U.S. to impose duty on Canadian paper

US to impose duty on Canadian paper

United States hits Canadian forestry industry with more duties

In January, Canadian newsprint producers were hit with an overall tariff of 6.53 per cent.

"Newsprint is the highest expense item behind payroll", News Media Alliance president David Chavern said in a statement on Wednesday. "Some small-market or rural newspapers, with slim margins, will close", Mr. Chavern said.

Resolute FP Canada Inc and Donohue Malbaie Inc, both subsidiaries of Resolute Forest Products Inc, along with privately owned White Birch Paper Canada Co group and related companies Papier Masson WB LP, FF Soucy WB LP and Stadacona WB LP, were assigned a zero percent duty, Commerce said.

U.S. Senators Tom Udall and Martin Heinrich and U.S. Representatives Ben Ray Luján, Steve Pearce and Michelle Lujan Grishamurged Secretary of Commerce Wilbur Ross not to approve additional tariffs on newsprint, which could devastate local papers across New Mexico.

The decision follows a complaint filed by a USA firm, North Pacific Paper Company.

"Frankly I'm not surprised but it is a huge threat to Catalyst as a company and it's also a huge threat to the viability of this mill because when you add 22.1 percent on top of the bottom line, that's a lot for any company to even remotely consider swallowing, so the only option that Catalyst has is to add that to the cost of the paper that they sell to the us and hopefully their purchasers will accept that increase", Mayor Mike Ruttan said. In response, Commerce announced on January 9 that it will impose countervailing duties, meant to counter export subsidies, ranging from below 1 percent to almost 10 percent. The addition of 22.16 per cent in anti-dumping duties raises the company's combined tariff to 28.25 per cent.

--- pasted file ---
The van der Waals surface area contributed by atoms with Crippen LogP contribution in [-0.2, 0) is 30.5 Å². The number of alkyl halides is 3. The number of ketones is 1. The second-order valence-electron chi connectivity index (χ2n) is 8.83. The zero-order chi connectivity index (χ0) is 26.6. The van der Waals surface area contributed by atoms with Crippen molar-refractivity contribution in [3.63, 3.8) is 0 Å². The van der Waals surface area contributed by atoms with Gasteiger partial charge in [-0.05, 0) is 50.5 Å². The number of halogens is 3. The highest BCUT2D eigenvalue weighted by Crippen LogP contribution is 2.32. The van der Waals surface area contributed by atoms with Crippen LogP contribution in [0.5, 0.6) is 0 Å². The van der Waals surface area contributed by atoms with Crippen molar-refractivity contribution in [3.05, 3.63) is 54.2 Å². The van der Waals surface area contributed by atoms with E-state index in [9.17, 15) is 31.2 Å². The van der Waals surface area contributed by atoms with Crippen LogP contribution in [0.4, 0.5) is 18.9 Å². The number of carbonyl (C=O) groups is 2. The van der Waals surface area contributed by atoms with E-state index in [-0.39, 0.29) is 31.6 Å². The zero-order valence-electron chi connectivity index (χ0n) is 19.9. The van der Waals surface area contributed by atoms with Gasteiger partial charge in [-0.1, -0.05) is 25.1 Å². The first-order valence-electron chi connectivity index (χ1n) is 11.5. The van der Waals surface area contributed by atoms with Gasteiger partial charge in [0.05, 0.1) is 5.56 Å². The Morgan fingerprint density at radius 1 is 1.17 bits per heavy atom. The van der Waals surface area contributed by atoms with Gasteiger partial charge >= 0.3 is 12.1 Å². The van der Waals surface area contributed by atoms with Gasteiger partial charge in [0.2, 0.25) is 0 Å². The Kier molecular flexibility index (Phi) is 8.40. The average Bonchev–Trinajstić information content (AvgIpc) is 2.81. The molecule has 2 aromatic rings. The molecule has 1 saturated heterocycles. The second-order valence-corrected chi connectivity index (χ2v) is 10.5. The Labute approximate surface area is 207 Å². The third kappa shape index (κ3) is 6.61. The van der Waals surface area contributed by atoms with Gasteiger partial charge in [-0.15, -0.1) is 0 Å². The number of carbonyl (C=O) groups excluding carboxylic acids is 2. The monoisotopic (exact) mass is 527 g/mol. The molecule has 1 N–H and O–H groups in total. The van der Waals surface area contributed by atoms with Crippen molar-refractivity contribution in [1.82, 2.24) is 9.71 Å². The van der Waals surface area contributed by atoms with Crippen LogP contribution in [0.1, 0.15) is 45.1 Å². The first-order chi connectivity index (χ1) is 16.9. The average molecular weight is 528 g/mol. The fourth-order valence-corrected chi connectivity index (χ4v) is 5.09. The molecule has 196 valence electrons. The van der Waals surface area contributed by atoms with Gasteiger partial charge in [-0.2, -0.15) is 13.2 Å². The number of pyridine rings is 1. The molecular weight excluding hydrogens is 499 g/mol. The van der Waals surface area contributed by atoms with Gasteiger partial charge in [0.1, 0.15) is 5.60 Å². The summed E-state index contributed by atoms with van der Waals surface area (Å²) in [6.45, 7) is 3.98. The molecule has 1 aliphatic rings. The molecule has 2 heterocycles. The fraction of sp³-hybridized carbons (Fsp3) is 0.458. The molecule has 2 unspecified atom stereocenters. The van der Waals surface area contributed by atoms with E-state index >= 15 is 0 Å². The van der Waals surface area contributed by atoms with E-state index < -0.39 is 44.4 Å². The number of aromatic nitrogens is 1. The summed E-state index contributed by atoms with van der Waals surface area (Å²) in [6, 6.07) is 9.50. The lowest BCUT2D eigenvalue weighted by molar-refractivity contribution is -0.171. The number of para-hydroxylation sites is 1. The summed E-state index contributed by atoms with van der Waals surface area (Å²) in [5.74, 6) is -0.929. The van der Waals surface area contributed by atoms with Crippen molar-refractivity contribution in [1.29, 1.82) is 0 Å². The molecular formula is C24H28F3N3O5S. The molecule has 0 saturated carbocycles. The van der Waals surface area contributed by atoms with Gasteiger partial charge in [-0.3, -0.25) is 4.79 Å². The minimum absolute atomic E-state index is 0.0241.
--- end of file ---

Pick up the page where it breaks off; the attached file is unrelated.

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This kind of paper was already hit by preliminary U.S. countervailing duties announced in January.

"Today, people working at Catalyst mills in Port Alberni, Powell River and Crofton are receiving the news of yet another unfair decision by the US against B.C.'s newsprint industry, and their communities".

In a news release, Kruger called the duties "unfounded", and denied dumping its products. We will work closely with Catalyst and the federal government to fight this preliminary decision by the U.S. Department of Commerce, and demand that B.C.is treated fairly by its largest trading partner.

The groundwood battle comes amid little sign of progress in renegotiation talks for the North American free-trade agreement and the fight over Canada's shipments of softwood lumber into the United States.

FPAC applauds the swift response issued last night from Foreign Affairs Minister Chrystia Freeland and Natural Resources Minister Jim Carr - they unequivocally defended Canada's interests.

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